The announcement today by Rt Hon Matt Hancock MP of the Cabinet Office that organisations receiving Government funds will not be allowed to use that money to attempt to influence Government, Parliament or any political party is shockingly repressive, terrible governance.
- It contradicts the key principle of the Compact, signed under the Coalition Government by David Cameron, that receiving Government money should not affect their influencing work. Nick Hurd MP has been very eloquent supporting that principle: how is he feeling today?
- It enshrines “Whitehall knows best” arrogance. We have nothing to learn from the organisations working with the grass roots! Whatever they know about real people’s needs and how policy actually works out on the ground, we don’t want to hear it!
- Those funded to coordinate rural organisations? We don’t want to hear from them about the pressures and needs of rural areas – keep quiet Those funded to offer advice services to the disabled or to needy citizens? We don’t want to hear about their knowledge of what it happening to people day by day – keep quiet! Those funded to assist victims of crime? We don’t want to hear about how the criminal justice system is experienced by victims or how it might be improved – keep quiet! Eduating prisoners? We don’t know much about what it’s like being a prisoner trying to learn, but we certainly don’t want to hear anything about that from you – keep quiet.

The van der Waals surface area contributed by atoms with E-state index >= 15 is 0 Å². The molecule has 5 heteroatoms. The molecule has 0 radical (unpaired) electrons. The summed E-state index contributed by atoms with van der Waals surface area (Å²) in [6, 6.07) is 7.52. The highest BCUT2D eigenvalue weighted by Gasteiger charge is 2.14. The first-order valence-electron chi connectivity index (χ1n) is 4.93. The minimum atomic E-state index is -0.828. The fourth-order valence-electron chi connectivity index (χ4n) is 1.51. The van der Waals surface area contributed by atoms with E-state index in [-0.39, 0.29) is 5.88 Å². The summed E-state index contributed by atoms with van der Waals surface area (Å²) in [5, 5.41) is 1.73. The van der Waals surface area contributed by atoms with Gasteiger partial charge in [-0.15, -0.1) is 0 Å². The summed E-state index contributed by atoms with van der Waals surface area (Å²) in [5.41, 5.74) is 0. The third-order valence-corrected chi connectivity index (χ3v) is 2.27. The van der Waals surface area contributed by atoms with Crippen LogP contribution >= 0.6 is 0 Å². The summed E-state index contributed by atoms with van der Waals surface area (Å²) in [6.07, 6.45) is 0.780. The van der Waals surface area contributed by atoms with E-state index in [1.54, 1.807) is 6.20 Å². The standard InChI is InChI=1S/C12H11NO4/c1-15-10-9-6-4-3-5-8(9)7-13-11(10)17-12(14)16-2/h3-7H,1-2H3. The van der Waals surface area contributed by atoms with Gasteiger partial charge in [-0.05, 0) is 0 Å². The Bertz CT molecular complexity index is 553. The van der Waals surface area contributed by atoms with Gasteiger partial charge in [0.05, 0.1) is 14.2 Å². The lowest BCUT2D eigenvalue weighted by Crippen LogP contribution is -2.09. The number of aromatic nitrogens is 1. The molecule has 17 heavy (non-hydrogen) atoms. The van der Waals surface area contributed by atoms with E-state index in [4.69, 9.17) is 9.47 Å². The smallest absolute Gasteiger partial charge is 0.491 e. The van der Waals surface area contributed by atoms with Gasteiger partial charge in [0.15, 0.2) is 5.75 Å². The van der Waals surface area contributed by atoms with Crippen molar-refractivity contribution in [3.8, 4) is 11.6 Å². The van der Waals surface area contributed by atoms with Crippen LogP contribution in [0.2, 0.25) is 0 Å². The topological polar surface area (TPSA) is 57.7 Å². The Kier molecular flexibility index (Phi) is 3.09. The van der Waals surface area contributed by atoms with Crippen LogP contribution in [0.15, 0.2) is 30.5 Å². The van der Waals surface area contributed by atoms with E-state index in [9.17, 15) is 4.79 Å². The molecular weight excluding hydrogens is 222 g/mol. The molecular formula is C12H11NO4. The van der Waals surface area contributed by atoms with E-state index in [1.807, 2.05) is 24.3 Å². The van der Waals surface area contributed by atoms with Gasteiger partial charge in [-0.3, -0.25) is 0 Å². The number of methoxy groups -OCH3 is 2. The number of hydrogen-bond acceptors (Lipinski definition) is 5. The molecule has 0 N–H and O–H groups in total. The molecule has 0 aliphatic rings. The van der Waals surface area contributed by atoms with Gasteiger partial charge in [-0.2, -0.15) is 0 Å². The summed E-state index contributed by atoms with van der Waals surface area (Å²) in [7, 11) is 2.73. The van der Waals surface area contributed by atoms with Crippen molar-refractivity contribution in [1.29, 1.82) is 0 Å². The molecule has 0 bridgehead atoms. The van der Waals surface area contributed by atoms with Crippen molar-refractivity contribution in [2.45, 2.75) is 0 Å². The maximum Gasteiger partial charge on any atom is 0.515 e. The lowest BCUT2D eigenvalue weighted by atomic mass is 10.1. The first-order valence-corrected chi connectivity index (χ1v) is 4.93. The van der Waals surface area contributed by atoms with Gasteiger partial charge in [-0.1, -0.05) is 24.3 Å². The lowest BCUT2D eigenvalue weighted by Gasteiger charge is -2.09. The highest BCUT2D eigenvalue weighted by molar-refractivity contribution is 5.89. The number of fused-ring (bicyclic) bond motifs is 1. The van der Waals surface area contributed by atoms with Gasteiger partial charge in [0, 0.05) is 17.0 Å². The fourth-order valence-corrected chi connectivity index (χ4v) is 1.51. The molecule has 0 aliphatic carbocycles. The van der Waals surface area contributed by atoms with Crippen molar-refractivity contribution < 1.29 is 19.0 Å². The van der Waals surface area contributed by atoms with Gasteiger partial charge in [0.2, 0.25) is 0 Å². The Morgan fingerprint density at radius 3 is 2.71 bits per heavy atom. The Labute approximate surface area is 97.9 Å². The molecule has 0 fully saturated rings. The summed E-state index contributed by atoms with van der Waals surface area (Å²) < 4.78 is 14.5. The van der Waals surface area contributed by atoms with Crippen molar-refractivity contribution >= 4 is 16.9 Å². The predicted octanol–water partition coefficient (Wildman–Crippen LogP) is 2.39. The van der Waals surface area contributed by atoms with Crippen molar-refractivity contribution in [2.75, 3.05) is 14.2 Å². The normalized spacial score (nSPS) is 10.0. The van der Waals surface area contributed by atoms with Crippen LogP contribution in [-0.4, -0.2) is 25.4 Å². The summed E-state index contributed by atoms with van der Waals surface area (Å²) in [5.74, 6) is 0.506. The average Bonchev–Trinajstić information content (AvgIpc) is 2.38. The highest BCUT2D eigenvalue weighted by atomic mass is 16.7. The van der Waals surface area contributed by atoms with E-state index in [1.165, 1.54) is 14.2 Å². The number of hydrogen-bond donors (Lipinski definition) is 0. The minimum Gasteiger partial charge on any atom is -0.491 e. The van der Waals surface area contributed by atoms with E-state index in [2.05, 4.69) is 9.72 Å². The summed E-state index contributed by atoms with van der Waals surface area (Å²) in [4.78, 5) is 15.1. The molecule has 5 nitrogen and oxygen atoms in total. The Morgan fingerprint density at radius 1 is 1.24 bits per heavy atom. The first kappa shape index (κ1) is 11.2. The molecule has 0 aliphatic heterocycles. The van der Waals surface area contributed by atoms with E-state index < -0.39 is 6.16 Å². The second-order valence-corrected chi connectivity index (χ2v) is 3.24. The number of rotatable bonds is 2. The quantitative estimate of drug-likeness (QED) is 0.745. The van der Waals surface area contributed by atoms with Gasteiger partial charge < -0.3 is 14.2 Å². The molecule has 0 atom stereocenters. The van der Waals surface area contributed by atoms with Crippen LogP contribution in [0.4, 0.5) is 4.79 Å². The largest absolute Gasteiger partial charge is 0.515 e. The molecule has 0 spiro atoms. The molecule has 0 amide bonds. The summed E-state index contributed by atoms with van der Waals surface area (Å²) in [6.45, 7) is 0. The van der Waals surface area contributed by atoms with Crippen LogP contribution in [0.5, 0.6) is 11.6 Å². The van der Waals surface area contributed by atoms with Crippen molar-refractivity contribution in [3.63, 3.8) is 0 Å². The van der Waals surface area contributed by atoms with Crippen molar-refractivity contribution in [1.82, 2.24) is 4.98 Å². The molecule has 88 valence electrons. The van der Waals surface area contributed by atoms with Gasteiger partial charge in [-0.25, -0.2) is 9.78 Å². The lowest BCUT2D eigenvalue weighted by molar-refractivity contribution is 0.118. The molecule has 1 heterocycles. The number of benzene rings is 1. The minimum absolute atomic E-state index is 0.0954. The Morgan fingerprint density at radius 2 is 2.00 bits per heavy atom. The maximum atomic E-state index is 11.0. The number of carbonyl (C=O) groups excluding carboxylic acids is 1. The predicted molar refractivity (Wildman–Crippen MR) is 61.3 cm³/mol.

- This is monstrous, and cannot represent the views of all Ministers. If you pay a grant to an independent organisation, you do not buy the right of that organisation to bear witness to what it is learning in its work for you, and give voice to people who otherwise have none.
- Breaking news: Governments, Parliaments and political parties do have quite a lot to learn!
- THE MAN IN WHITEHALL DOES NOT KNOW BEST. This trashing of the Compact, or free speech and good governance must be resisted strongly.
One thought on “Resist this Gagging of vol orgs”
Spot on, Andrew. It seems as if all that work we and others did in developing the Compact has just been torn up. As Richard Fries, former chief charity commissioner, said, it is not just the right of charities to seek to influence policy on behalf of their beneficiaries, but the duty. If one of a charity’s objects is to alleviate the poverty experienced by their client group and if work they are undertaking with the help of a government grant, results in evidence that government policies are increasing poverty for that group, then, as a charity, they have a duty to highlight this. So the government is introducing a policy which directly contradicts charity good practice and is contrary, if not,to charity law, then to the spirit of charity law. How are NCVO, ACEVO and others responding to this? Richard